Friday night on National Public Radio’s “All Things Considered”, host Michele Norris introduced a story and interacted with political correspondent Mara Liasson in a segment titled “Calls for Censure Show a Divide in Democratic Party” that followed a piece by David Welna on the Senate Judiciary committee hearing on Senator Russ Feingold’s resolution to censure President Bush. These transcript excerpts are my own, from the audio on NPR’s site.
NORRIS: The muted reception that Sen. Feingold’s censure resolution is receiving from Democrats points to a serious divide in the party. Among liberal activists, censuring Pres. Bush is a very popular goal. Many would go further, saying he needs to be impeached. But as you heard in David Welna’s piece only two Senate Democrats are co-sponsoring Feingold’s resolution.
LIASSON: Among liberal activists in the base of the party and certainly in the blogosphere, censure is very popular. And censure even gets lots of support in polls of registered Democrats, not just activists.
In fact, according to a mid-March poll by American Research Group, 70% of Democrats support censure of the President for “authorizing wiretaps of Americans within the United States without obtaining court orders”. With only 26% opposed, that’s not simply the liberal activists in the party, that’s nearly a 3:1 majority. 61% of Democrats polled support impeachment, with 30% opposed, a 2:1 majority.
LIASSON: Just because the President’s policies and performance are unpopular doesn’t mean the public wants him censured or rebuked, and on this particular issue, which is about the NSA warrantless wiretapping program, the President’s policies are not that unpopular. Polls show the public either split or a small majority are actually in favor of them.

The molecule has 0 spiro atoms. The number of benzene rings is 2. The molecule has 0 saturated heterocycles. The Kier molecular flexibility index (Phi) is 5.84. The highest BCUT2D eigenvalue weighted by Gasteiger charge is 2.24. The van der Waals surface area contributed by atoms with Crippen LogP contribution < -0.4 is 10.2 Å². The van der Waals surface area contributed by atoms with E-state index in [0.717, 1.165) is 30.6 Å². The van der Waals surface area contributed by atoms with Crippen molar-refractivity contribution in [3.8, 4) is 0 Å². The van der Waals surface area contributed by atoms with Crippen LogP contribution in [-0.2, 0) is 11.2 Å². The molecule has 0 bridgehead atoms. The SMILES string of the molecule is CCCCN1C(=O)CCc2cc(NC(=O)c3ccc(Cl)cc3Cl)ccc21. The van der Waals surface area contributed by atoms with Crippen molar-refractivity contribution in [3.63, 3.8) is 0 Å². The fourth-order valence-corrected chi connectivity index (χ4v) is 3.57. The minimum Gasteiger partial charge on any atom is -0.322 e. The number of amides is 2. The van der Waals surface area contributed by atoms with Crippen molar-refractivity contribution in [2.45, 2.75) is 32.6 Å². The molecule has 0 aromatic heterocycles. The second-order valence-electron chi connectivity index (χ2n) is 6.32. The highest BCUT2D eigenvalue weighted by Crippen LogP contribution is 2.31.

The same poll showed that more voters supported censure (48%) than opposed it (43%). That’s not just Democrats, that’s all voters. 42% of independents and 29% of Republicans polled were in favor of censure.
NORRIS: Back to the Democrats, is the split between the liberal base and the suits in the Senate a big concern for the party?
70% of the Democratic party is in favor of censure. 71% of the GOP is opposed to or undecided about censure. In other words, censure is splitting the parties in a complementary manner. Certainly there is a disconnect between Democratic Senators and the party’s voters, but that’s not how NPR framed the issue, choosing instead to give the appearance of a minority of “liberal activists” and bloggers who support censure when, in truth, most of the people who make up the party agree with Russ Feingold. As do nearly half of all voters.